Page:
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Change your email password now! 700 million logins leaked online

Change your email password now! 700 million logins leaked online
© Egor Kotenko | Dreamstime

Data breaches are seemingly commonplace these days and something we need to always be prepared for. Yahoo has had serious problems with them over the last year, with over 1 billion customer accounts exposed.

Now, a massive data breach has been discovered, exposing hundreds of millions of email addresses and passwords.

Has your personal information been breached?

A researcher, who goes by the name Benkow, recently discovered an unsecured server exposing email addresses and passwords. The data breach is massive, containing over 711 million unique email addresses.

Spammers are using the stolen credentials in a large-scale malware operation. The "Onliner spambot" spreads a banking Trojan dubbed Ursnif.

What's happening is, victims are receiving spam emails with normal-looking attachments. When the attachment is opened, your gadget is infected with malware. If your gadget is infected with the Ursnif malware, scammers can steal your usernames and passwords to online accounts as well as sensitive credit card information.

Email filters are more sophisticated and better at filtering spam these days. That's why cybercriminals have started using spambots, which help bypass those filters.

Benkow said, "To send spam, the attacker needs a huge list of SMTP credentials. The more SMTP servers he can find, the more he can distribute the campaign."

Keep reading to learn about safety steps you must take immediately.

1. Check to see if your email address is in the breach

This is the most important thing you will do today and it will only take a few seconds of your time. You need to find out if your credentials are part of this data breach.

If so, it's critical that you change your passwords immediately. The best way to find out if you're impacted is with the Have I Been Pwned website. 

It's an easy-to-use site with a database of information that hackers and malicious programs have released publicly. It monitors hacker sites and collects new data every five to 10 minutes about the latest breaches. You can even set up alerts to be notified if your email address is impacted in the future. 

Click here to find out if your email address has been compromised.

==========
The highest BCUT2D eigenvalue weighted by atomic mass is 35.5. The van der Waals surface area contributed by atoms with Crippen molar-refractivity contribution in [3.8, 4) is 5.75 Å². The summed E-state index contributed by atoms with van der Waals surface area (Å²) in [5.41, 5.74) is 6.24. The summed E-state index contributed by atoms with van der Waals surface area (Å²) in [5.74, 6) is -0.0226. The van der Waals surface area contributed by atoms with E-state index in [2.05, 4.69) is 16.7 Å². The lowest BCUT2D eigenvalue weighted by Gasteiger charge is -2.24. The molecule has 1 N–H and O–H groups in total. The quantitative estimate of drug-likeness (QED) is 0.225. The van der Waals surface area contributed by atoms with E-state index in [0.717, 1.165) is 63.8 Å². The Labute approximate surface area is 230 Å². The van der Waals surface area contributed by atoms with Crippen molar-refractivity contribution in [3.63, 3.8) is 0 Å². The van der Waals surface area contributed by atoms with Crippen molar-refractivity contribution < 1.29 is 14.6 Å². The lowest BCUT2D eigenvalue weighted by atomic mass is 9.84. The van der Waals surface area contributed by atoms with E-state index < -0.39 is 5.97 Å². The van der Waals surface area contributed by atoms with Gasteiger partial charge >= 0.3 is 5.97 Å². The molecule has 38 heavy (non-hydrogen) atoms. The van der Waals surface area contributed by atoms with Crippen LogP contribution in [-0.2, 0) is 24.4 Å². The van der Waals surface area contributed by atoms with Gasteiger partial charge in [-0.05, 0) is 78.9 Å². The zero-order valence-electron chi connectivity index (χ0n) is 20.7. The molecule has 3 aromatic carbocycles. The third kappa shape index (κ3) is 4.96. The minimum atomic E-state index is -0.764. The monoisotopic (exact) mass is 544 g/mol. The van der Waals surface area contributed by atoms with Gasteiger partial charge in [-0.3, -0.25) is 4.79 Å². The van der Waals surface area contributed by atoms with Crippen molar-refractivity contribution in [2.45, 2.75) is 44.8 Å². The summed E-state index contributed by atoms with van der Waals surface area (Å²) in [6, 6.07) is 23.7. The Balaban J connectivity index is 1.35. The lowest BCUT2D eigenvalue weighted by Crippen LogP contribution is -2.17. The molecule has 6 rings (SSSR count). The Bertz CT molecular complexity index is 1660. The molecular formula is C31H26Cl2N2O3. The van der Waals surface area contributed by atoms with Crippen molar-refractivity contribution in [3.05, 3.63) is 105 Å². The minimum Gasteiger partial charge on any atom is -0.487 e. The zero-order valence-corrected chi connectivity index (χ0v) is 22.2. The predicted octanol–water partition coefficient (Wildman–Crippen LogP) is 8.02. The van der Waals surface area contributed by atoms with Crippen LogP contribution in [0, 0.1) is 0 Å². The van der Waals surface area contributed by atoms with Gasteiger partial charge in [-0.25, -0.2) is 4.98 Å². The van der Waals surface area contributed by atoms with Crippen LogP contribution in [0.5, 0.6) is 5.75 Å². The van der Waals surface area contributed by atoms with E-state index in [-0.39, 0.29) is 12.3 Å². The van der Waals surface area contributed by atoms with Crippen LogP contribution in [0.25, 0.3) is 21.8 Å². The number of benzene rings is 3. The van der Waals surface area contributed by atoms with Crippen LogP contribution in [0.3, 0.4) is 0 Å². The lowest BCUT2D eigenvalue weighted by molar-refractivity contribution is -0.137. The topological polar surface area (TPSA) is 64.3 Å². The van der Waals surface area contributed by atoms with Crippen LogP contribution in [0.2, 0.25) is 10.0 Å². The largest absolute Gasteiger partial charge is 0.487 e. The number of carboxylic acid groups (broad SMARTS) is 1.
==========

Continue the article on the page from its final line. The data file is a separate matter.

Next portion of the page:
2. Change your password

Whenever you hear news of a data breach, you need to change your account passwords. This is a good idea even if your email isn't on the list of stolen credentials. It will ensure that your accounts are safe moving forward. Read this article to help you create hack-proof passwords.

3. Manage passwords

You might not know this but many people use the same username and password on multiple sites. Are you one of them? That's a terrible idea and you must change it ASAP!

If you're using the same credentials on multiple sites and there's a breach on just one of them, all of your accounts are at risk. Change your credentials for each site to make them unique. If you have too many accounts to remember, you could always use a password manager.

4. Set up two-factor authentication 

Setting up two-factor authentication on your accounts will provide an extra layer of security.  Two-factor authentication, also known as two-step verification, means that to log into your account, you need two ways to prove you are who you say you are. It's like the DMV or bank asking for two forms of ID. Click here to learn how to set up two-factor authentication.

5. Beware of phishing scams 

You really need to watch for scams after a massive data breach like this. Cybercriminals will try and piggyback on this breach with phishing attacks.

They will create fraudulent emails, pretending to deal with the breach, hoping to get victims to click on malicious links that will lead to more problems. The best way to avoid these attacks is to familiarize yourself with what phishing emails look like. Take our phishing IQ test to see if you can spot a fake email

6. Keep an eye on your bank accounts 

You should already be frequently checking your bank statements, watching for suspicious activity. It's even more critical when pertinent information has been exposed through a data breach. If you see anything that seems strange, report it immediately. It's the best way to keep your financial accounts safe.

7. Close unused accounts

If you're like me, you visit several different websites daily. Many of these sites require you to create an account before you can use its services. Sites like Amazon and eBay not only need your email address for correspondence, but also your physical address so items you purchase can be shipped to you.

The problem is, there are many sites that you used to visit all the time but not so much anymore. Who can remember Myspace? Exactly.

It's extremely important to delete all of your unused accounts. That way, if a site you no longer visit has a data breach your information will be safe.

However, you might find that some sites make it difficult to remove your account. Don't worry, we've found a solution for you. Click here to learn about a site that helps manage all of your online accounts at once and easily delete the ones you no longer use.

Follow these safety procedures and you'll be fine. Be sure and share this article with your friends and family to keep them protected as well.

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